There is usually one muppet on ski press trips and ski hack folklore says that if you don't think there is one then it is probably you.

I liked them all.

We had formal dinners.

Crans-Montana, SwitzerlandThe International Press Contingent
















And a few less formal moments.

Ms China and Mr CoveMs China and Mr Cove
















Mr Spain and Mr CoveMr Spain and Mr Cove
















Mrs USA and Mr CoveMrs USA and Mr Cove
















I find it fascinating to hear the views of my foreign colleagues on ski matters.

And to try new snowsports with a competitive international edge to them.

Team GB regularly wins Olympic medals in curling.

.International competitionInternational competition















However we didn't trouble the scorers on this particular occassion.

Letting GB downLetting GB down
















And the next day we woke up to heavy snow.

A decent powder day as 30cm of snow fell.

The only problem was that the itinerary of the press trip required us to forgo the powder and head to an alpine museum down in the valley.

The 'rules' of travel press trips are simple: an agenda is prepared as the resort authorities design a programme to promote what they wish to showcase and woe betide anyone that steps out of line. 

I have a different policy - I will always participate in the activities and meetings that I decide I will write about, but I will not waste my time snowshoeing, visiting farms and the like if I am not writing about it.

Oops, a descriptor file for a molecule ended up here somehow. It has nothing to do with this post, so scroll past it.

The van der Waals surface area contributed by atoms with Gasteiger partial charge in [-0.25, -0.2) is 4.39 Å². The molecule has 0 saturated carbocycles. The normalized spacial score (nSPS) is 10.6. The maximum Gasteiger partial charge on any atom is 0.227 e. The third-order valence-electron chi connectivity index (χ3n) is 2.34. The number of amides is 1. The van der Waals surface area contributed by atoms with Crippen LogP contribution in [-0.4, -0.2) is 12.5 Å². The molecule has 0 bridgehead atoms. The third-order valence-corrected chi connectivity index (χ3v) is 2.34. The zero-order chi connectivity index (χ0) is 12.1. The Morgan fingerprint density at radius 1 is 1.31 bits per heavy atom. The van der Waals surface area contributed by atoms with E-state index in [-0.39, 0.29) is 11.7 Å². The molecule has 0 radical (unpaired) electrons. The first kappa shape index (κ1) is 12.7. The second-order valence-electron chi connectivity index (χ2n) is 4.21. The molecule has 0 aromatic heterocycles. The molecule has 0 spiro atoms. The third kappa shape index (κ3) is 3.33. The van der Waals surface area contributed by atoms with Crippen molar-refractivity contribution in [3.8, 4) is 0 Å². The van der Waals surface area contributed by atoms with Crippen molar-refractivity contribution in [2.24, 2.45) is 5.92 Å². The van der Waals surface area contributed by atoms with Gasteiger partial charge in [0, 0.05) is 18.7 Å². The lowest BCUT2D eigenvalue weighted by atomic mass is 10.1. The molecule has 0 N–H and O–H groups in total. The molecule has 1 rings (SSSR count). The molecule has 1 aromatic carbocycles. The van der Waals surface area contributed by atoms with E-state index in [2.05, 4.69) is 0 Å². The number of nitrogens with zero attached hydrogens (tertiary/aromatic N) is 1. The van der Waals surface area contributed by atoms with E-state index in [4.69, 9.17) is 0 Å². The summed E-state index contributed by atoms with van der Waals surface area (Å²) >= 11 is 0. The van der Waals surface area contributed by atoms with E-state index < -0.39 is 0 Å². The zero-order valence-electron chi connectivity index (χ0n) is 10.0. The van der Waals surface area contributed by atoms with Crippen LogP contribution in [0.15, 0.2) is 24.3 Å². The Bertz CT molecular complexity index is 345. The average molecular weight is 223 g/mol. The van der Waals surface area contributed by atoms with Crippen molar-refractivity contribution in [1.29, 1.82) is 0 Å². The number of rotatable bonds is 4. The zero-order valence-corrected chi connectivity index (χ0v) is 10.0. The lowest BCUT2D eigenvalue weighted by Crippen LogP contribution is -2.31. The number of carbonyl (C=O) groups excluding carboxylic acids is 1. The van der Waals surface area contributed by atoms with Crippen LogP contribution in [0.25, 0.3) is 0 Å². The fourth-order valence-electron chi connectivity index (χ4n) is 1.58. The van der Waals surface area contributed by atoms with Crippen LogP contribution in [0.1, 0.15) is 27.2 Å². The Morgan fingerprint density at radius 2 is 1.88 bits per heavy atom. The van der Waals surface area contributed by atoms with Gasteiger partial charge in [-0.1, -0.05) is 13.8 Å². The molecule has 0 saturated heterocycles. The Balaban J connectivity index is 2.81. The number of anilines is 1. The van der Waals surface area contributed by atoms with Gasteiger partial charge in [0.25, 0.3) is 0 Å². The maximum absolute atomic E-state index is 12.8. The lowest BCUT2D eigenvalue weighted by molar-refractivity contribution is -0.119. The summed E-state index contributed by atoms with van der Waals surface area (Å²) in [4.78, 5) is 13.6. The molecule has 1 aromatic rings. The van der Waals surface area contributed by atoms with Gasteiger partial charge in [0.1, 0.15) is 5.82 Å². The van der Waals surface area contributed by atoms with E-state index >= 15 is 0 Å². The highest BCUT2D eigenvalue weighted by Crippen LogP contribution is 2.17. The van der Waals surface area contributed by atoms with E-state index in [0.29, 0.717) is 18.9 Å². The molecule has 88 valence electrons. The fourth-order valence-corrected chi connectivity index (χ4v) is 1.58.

Also if a better way to spend my time comes along then I will follow that.

I find alpine museums fascinating and often write about them and the history of skiing - but not on a powder day.

Myself and Katie made our excuses and left the pre-planned schedule as the big snowstorm that everyone had been waiting for hit the Alps. 

There were turns to be made and pictures to be taken.

We headed off to take the first lift at 9AM.

However the overnight snow had been accompanied by high winds and avalanche danger.

The main lift was shut.

Bad newsBad news
















Another guy waiting said he thought a single lift was running at the other end of town but he wasn't sure.

We took our chances and jumped on a local bus to reach it.

Good call.

Crans-Montana, SwitzerlandCrans-Montana, Switzerland
















Good newsGood news
















We only had time for a couple of runs as we had to depart at mid-day and the closed lifts had eaten up time.

We hammered round the single open lift but couldn't resist a third and final run despite the ticking clock.

"I would have paid £1,000 for that last run," said Katie as we did it in a clean and straight high-speed run.

We reached the bottom with legs burning but with massive grins on our faces.

Now I am not known for getting my wallet out of my pocket and would pay rather less than Katie, but I will remember that single run for a long time.

It was magical.

We made it back to the hotel and packed quickly.

We both had trains to catch.

I headed off to the museum in Brig slightly later than the rest of the group and Katie was off on her next PlanetSKI assignment - a digital detox break in the resort of Ponteresina on the far side of Switzerland.

She had a 6 hours and 8 minute train journey.

Mine was 28-minutes to Brig but little did I know what lay in store on arrival in Aletsch...